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Record 64 Million Americans Now Live in Multigenerational Households

Record 64 Million Americans Now Live in Multigenerational Households


According to a news release by the Mortgage Bankers Association this week, over 64 million Americans -- 20 percent of the U.S. population -- live in multigenerational households, which is based on a report by the Pew Research Center, Washington, D.C.

The Pew analysis of U.S. Census data, authored by former Washington Post reporter D'Vera Cohn and Jeffrey Passel, who worked previously with the Urban Institute, said both the number and share of Americans living in multigenerational family households have continued to rise, despite improvements in the U.S. economy since the Great Recession.

The report said multigenerational family living is growing among nearly all U.S. racial groups, Hispanics, most age groups and both men and women. The share of the population living in this type of household--defined as including two or more adult generations, or including grandparents and grandchildren younger than 25--declined from 21% in 1950 to a low of 12% in 1980. Since then, multigenerational living has rebounded. The number and share of Americans living in these households increased sharply during and immediately after the Great Recession of 2007-2009. Since then, growth has slowed a little but has remained much more rapid than the growth before the recession.

In 2009, the report said, 51.5 million Americans (17% of the population) lived in multigenerational households, according to data from the U.S. Census Bureau's American Community Survey. In 2014, 60.6 million Americans--19% of the U.S. population--were part of multigenerational homes, according to the last major Pew Research Center analysis of this data.

"Growing racial and ethnic diversity in the U.S. population helps explain some of the rise in multigenerational living," the report said. "The Asian and Hispanic populations overall are growing more rapidly than the white population, and those groups are more likely than whites to live in multigenerational family households. Another growth factor is that foreign-born Americans are more likely than those born in the U.S. to live with multiple generations of family; Asians and Hispanics are more likely than whites to be immigrants."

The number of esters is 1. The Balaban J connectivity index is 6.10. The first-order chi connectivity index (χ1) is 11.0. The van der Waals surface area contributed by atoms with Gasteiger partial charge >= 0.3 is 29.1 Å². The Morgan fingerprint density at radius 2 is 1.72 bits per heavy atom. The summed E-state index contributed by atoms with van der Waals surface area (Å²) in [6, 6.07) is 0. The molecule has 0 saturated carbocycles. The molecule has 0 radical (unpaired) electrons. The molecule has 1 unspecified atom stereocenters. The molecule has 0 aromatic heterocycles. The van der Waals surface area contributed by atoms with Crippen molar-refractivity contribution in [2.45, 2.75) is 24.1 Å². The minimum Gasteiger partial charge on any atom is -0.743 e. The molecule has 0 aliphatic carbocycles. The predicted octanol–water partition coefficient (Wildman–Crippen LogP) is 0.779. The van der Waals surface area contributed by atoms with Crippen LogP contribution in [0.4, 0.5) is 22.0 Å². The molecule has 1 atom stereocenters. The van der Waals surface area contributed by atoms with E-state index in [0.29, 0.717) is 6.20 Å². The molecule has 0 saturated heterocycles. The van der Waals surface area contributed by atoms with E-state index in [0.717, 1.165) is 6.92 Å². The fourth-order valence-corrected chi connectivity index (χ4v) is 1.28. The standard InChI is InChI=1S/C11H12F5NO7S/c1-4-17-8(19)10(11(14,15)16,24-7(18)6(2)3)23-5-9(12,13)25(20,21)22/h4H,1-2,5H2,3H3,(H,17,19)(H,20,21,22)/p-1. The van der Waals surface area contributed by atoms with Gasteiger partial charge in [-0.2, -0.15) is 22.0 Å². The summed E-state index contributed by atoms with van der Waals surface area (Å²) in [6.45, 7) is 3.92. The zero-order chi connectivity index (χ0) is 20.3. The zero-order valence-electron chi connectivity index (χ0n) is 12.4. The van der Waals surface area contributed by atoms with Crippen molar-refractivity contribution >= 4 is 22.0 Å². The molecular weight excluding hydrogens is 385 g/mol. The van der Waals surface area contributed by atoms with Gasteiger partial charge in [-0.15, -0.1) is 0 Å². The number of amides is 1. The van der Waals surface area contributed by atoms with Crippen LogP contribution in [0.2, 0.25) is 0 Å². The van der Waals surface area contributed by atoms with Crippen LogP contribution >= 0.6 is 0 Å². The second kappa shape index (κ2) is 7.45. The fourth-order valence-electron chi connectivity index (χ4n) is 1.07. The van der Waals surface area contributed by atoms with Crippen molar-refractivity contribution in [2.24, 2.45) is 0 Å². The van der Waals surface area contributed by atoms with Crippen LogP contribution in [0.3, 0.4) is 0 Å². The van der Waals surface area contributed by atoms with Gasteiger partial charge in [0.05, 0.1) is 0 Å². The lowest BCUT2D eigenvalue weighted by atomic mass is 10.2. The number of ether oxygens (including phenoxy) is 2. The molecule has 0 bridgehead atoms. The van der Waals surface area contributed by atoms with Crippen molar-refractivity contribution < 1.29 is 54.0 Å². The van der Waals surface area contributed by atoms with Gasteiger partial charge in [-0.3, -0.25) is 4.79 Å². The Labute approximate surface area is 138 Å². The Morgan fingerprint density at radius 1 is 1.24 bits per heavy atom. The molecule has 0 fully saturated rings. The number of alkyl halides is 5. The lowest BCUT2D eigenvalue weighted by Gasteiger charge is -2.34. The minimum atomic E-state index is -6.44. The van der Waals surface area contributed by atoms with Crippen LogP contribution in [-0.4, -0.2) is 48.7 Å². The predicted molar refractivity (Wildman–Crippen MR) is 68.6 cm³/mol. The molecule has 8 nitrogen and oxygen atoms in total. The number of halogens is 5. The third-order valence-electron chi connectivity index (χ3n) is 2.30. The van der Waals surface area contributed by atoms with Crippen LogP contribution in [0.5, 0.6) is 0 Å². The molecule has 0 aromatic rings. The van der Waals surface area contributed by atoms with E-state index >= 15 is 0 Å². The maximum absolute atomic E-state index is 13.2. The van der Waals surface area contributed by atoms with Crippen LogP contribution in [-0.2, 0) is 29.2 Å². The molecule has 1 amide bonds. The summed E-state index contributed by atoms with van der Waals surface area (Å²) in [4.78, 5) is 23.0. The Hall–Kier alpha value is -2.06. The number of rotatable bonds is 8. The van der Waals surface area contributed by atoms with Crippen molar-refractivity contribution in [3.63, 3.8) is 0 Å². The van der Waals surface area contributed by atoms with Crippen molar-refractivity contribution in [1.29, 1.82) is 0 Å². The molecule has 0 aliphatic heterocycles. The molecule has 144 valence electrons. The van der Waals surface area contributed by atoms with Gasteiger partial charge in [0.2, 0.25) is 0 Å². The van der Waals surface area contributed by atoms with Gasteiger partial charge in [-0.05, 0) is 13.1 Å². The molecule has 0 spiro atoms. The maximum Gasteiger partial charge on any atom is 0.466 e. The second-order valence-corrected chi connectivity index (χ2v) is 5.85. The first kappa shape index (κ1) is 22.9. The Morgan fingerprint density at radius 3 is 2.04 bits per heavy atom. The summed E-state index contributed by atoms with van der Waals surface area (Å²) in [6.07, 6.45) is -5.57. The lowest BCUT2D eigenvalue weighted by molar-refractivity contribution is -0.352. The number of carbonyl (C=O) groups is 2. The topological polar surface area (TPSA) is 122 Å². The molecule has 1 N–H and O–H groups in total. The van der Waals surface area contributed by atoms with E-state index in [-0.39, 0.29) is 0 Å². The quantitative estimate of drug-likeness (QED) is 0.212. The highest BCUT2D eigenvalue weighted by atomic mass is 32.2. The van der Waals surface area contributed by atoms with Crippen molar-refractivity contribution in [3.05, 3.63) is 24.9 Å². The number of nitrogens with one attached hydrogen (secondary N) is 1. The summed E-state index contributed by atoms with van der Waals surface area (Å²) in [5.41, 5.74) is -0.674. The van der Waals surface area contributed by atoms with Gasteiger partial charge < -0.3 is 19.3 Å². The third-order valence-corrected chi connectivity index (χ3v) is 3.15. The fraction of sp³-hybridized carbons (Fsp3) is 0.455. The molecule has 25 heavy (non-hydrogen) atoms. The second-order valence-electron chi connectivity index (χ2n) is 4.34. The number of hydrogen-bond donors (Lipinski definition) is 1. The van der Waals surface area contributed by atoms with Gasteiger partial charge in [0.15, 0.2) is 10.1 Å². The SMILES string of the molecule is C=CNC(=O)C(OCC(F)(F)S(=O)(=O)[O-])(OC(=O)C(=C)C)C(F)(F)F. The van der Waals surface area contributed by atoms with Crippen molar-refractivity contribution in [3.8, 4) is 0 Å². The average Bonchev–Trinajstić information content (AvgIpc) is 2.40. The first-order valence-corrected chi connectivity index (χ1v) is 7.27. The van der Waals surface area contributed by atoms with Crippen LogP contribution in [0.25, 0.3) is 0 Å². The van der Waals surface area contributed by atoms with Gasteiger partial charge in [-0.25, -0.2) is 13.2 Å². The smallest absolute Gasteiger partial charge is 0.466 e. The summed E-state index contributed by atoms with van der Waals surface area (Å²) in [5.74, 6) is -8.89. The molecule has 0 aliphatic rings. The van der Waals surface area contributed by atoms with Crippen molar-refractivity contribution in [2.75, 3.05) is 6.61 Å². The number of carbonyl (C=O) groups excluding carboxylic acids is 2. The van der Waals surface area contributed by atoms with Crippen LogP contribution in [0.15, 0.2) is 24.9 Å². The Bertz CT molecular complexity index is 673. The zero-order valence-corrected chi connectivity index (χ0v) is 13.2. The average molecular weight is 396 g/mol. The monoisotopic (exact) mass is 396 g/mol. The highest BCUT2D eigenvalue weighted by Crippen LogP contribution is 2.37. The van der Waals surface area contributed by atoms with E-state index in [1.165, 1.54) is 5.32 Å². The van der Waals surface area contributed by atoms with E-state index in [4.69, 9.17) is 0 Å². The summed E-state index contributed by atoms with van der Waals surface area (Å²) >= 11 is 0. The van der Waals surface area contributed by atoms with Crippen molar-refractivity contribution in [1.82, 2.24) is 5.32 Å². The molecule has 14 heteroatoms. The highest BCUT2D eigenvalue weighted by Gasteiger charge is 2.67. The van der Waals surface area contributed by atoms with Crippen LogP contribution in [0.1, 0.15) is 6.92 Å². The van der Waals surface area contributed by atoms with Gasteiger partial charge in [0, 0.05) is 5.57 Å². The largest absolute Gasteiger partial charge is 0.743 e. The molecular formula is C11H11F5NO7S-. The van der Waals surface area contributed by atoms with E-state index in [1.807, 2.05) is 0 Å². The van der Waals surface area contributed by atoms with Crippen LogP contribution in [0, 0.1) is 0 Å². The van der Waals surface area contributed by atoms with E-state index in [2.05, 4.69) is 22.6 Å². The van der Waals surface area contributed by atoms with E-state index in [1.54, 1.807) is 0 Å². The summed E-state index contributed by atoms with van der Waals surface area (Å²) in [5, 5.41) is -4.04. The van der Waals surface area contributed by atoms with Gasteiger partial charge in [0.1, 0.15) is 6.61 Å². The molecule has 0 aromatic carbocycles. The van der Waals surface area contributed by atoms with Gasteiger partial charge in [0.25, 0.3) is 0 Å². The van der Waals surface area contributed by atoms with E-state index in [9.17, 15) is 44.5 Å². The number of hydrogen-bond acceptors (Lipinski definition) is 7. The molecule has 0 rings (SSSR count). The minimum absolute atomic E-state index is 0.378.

The report said among Asians living in the U.S., 29% lived in multigenerational family households in 2016. Among Hispanics and blacks, the shares in 2016 were 27% and 26%, respectively. Among whites, 16% lived with multiple generations of family members.

During the recession, household formation declined, according to the Mortgage Bankers Association. However, beginning in 2014, household formation--and the homeownership rate--have risen; MBA expects the U.S. to add nearly 16 million new households through 2024.

The Pew report noted in recent years, young adults have been the age group most likely to live in multigenerational households (previously, it had been adults ages 85 and older). Young adults without a college degree now are more likely to live with parents than to be married or cohabiting in their own homes, but those with a college degree are more likely to be living with a spouse or partner in their own homes. But even among some other age groups, at least a fifth live with multiple generations under one roof, including Americans ages 55 to 64 (24% in 2016) and 65 and older (21%). The rise in multigenerational living among these older Americans is one reason why fewer now live alone than did in 1990.

Among all Americans, women (21% in 2016) are more likely than men (19%) to live with multiple generations under one roof. The most common type of multigenerational household--home to 32.3 million Americans in 2016 -- consists of two adult generations, such as parents and their adult children (25 and older). Another 3.2 million Americans lived in households consisting of grandparents and grandchildren.

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